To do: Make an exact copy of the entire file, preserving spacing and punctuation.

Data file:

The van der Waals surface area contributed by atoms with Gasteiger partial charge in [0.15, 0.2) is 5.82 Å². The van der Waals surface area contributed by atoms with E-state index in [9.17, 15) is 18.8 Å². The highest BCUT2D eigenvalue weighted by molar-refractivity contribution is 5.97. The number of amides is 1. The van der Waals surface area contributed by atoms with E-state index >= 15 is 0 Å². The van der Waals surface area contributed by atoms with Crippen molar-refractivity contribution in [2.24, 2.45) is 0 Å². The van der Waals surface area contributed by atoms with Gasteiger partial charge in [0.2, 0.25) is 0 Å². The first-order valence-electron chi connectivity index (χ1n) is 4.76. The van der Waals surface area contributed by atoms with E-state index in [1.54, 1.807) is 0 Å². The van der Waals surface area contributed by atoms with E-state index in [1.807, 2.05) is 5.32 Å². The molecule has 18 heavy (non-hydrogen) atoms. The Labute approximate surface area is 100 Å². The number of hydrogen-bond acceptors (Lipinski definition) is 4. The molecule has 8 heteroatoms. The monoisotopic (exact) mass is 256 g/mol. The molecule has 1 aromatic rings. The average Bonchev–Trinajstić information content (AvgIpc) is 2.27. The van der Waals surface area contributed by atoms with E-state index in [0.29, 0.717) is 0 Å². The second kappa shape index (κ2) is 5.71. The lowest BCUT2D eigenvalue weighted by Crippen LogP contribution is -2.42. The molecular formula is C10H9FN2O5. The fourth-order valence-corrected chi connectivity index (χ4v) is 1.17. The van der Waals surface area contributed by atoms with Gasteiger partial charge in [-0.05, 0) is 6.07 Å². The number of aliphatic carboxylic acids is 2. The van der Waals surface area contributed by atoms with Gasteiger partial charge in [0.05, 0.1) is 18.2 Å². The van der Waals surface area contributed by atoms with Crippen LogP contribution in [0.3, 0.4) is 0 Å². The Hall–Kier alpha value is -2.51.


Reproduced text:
The van der Waals surface area contributed by atoms with Gasteiger partial charge in [0.15, 0.2) is 5.82 Å². The van der Waals surface area contributed by atoms with E-state index in [9.17, 15) is 18.8 Å². The highest BCUT2D eigenvalue weighted by molar-refractivity contribution is 5.97. The number of amides is 1. The van der Waals surface area contributed by atoms with E-state index >= 15 is 0 Å². The van der Waals surface area contributed by atoms with Crippen molar-refractivity contribution in [2.24, 2.45) is 0 Å². The van der Waals surface area contributed by atoms with Gasteiger partial charge in [0.2, 0.25) is 0 Å². The first-order valence-electron chi connectivity index (χ1n) is 4.76. The van der Waals surface area contributed by atoms with E-state index in [1.54, 1.807) is 0 Å². The van der Waals surface area contributed by atoms with E-state index in [1.807, 2.05) is 5.32 Å². The molecule has 18 heavy (non-hydrogen) atoms. The Labute approximate surface area is 100 Å². The number of hydrogen-bond acceptors (Lipinski definition) is 4. The molecule has 8 heteroatoms. The monoisotopic (exact) mass is 256 g/mol. The molecule has 1 aromatic rings. The average Bonchev–Trinajstić information content (AvgIpc) is 2.27. The van der Waals surface area contributed by atoms with E-state index in [0.29, 0.717) is 0 Å². The second kappa shape index (κ2) is 5.71. The lowest BCUT2D eigenvalue weighted by Crippen LogP contribution is -2.42. The molecular formula is C10H9FN2O5. The fourth-order valence-corrected chi connectivity index (χ4v) is 1.17. The van der Waals surface area contributed by atoms with Gasteiger partial charge in [-0.05, 0) is 6.07 Å². The number of aliphatic carboxylic acids is 2. The van der Waals surface area contributed by atoms with Gasteiger partial charge in [0.05, 0.1) is 18.2 Å². The van der Waals surface area contributed by atoms with Crippen LogP contribution in [0.3, 0.4) is 0 Å². The Hall–Kier alpha value is -2.51.